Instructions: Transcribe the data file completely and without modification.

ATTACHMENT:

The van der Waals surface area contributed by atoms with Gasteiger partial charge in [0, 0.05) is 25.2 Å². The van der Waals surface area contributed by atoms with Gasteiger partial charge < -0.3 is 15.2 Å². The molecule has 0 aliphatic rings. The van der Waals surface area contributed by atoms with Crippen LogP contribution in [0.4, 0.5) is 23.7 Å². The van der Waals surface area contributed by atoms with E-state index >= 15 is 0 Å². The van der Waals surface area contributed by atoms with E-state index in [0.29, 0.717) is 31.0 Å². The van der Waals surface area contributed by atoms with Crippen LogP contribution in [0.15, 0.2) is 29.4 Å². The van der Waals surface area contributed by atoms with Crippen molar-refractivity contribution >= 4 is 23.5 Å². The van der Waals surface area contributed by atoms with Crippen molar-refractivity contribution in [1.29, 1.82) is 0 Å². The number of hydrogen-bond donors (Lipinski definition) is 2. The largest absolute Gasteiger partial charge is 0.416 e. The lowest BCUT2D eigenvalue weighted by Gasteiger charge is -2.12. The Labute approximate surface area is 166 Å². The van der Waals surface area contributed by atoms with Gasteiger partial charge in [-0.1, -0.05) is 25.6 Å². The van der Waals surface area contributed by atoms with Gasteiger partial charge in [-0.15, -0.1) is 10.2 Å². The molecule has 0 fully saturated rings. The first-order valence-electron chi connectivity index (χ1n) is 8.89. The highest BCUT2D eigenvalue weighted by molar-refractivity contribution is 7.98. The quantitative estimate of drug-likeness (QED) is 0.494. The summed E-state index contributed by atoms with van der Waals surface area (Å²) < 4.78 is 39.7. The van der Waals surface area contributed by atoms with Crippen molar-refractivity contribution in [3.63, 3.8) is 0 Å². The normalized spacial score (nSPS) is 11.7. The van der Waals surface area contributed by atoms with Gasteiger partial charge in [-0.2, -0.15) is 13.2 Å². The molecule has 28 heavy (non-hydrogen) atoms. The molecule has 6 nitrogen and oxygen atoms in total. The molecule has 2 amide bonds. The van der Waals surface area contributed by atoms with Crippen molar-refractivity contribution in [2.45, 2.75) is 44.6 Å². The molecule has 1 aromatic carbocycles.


The van der Waals surface area contributed by atoms with Gasteiger partial charge in [0, 0.05) is 25.2 Å². The van der Waals surface area contributed by atoms with Gasteiger partial charge < -0.3 is 15.2 Å². The molecule has 0 aliphatic rings. The van der Waals surface area contributed by atoms with Crippen LogP contribution in [0.4, 0.5) is 23.7 Å². The van der Waals surface area contributed by atoms with E-state index >= 15 is 0 Å². The van der Waals surface area contributed by atoms with E-state index in [0.29, 0.717) is 31.0 Å². The van der Waals surface area contributed by atoms with Crippen LogP contribution in [0.15, 0.2) is 29.4 Å². The van der Waals surface area contributed by atoms with Crippen molar-refractivity contribution >= 4 is 23.5 Å². The van der Waals surface area contributed by atoms with Crippen molar-refractivity contribution in [1.29, 1.82) is 0 Å². The number of hydrogen-bond donors (Lipinski definition) is 2. The largest absolute Gasteiger partial charge is 0.416 e. The lowest BCUT2D eigenvalue weighted by Gasteiger charge is -2.12. The Labute approximate surface area is 166 Å². The van der Waals surface area contributed by atoms with Gasteiger partial charge in [-0.1, -0.05) is 25.6 Å². The van der Waals surface area contributed by atoms with Gasteiger partial charge in [-0.15, -0.1) is 10.2 Å². The molecule has 0 fully saturated rings. The first-order valence-electron chi connectivity index (χ1n) is 8.89. The highest BCUT2D eigenvalue weighted by molar-refractivity contribution is 7.98. The quantitative estimate of drug-likeness (QED) is 0.494. The summed E-state index contributed by atoms with van der Waals surface area (Å²) < 4.78 is 39.7. The van der Waals surface area contributed by atoms with Crippen molar-refractivity contribution in [3.63, 3.8) is 0 Å². The normalized spacial score (nSPS) is 11.7. The van der Waals surface area contributed by atoms with Gasteiger partial charge in [-0.2, -0.15) is 13.2 Å². The molecule has 28 heavy (non-hydrogen) atoms. The molecule has 6 nitrogen and oxygen atoms in total. The molecule has 2 amide bonds. The van der Waals surface area contributed by atoms with Crippen molar-refractivity contribution in [2.45, 2.75) is 44.6 Å². The molecule has 1 aromatic carbocycles.